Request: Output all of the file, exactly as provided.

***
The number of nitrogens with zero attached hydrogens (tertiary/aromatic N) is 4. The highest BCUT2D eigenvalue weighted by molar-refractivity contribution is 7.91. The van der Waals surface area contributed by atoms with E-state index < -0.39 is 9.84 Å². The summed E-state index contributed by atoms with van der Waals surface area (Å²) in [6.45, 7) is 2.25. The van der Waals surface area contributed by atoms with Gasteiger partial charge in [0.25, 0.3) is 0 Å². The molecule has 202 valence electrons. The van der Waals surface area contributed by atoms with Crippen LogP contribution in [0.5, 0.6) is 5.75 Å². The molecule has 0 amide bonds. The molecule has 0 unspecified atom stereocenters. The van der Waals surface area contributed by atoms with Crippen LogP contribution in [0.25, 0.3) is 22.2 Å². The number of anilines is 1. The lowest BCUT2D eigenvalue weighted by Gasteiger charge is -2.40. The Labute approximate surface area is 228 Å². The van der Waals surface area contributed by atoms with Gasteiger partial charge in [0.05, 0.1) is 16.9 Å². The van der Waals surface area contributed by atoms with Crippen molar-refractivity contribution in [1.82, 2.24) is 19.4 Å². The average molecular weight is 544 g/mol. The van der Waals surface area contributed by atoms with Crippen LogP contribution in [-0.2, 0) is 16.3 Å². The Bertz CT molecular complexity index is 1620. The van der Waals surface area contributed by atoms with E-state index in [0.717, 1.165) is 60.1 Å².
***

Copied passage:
The number of nitrogens with zero attached hydrogens (tertiary/aromatic N) is 4. The highest BCUT2D eigenvalue weighted by molar-refractivity contribution is 7.91. The van der Waals surface area contributed by atoms with E-state index < -0.39 is 9.84 Å². The summed E-state index contributed by atoms with van der Waals surface area (Å²) in [6.45, 7) is 2.25. The van der Waals surface area contributed by atoms with Gasteiger partial charge in [0.25, 0.3) is 0 Å². The molecule has 202 valence electrons. The van der Waals surface area contributed by atoms with Crippen LogP contribution in [0.5, 0.6) is 5.75 Å². The molecule has 0 amide bonds. The molecule has 0 unspecified atom stereocenters. The van der Waals surface area contributed by atoms with Crippen LogP contribution in [0.25, 0.3) is 22.2 Å². The number of anilines is 1. The lowest BCUT2D eigenvalue weighted by Gasteiger charge is -2.40. The Labute approximate surface area is 228 Å². The van der Waals surface area contributed by atoms with Gasteiger partial charge in [0.05, 0.1) is 16.9 Å². The van der Waals surface area contributed by atoms with Crippen molar-refractivity contribution in [1.82, 2.24) is 19.4 Å². The average molecular weight is 544 g/mol. The van der Waals surface area contributed by atoms with Crippen LogP contribution in [-0.2, 0) is 16.3 Å². The Bertz CT molecular complexity index is 1620. The van der Waals surface area contributed by atoms with E-state index in [0.717, 1.165) is 60.1 Å².